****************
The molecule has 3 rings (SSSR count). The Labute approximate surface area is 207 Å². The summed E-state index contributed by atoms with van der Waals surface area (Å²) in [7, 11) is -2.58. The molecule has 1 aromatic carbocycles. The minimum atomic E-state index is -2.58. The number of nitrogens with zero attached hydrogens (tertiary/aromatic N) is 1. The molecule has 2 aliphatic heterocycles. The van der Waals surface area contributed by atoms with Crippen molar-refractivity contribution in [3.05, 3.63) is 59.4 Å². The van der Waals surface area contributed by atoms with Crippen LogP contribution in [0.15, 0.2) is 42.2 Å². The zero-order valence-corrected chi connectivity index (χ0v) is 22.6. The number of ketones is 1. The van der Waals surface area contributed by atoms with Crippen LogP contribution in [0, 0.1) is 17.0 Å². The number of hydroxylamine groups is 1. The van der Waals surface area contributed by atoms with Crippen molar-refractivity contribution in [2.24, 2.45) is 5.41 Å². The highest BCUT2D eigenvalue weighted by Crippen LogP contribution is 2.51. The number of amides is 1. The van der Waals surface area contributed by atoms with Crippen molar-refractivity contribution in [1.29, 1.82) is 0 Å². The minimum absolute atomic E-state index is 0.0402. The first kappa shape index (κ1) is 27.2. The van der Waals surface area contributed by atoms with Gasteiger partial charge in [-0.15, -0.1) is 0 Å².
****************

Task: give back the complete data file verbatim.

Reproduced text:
The molecule has 3 rings (SSSR count). The Labute approximate surface area is 207 Å². The summed E-state index contributed by atoms with van der Waals surface area (Å²) in [7, 11) is -2.58. The molecule has 1 aromatic carbocycles. The minimum atomic E-state index is -2.58. The number of nitrogens with zero attached hydrogens (tertiary/aromatic N) is 1. The molecule has 2 aliphatic heterocycles. The van der Waals surface area contributed by atoms with Crippen molar-refractivity contribution in [3.05, 3.63) is 59.4 Å². The van der Waals surface area contributed by atoms with Crippen LogP contribution in [0.15, 0.2) is 42.2 Å². The zero-order valence-corrected chi connectivity index (χ0v) is 22.6. The number of ketones is 1. The van der Waals surface area contributed by atoms with Crippen LogP contribution in [0, 0.1) is 17.0 Å². The number of hydroxylamine groups is 1. The van der Waals surface area contributed by atoms with Crippen molar-refractivity contribution in [2.24, 2.45) is 5.41 Å². The highest BCUT2D eigenvalue weighted by Crippen LogP contribution is 2.51. The number of amides is 1. The van der Waals surface area contributed by atoms with Crippen molar-refractivity contribution in [1.29, 1.82) is 0 Å². The minimum absolute atomic E-state index is 0.0402. The first kappa shape index (κ1) is 27.2. The van der Waals surface area contributed by atoms with Gasteiger partial charge in [-0.15, -0.1) is 0 Å².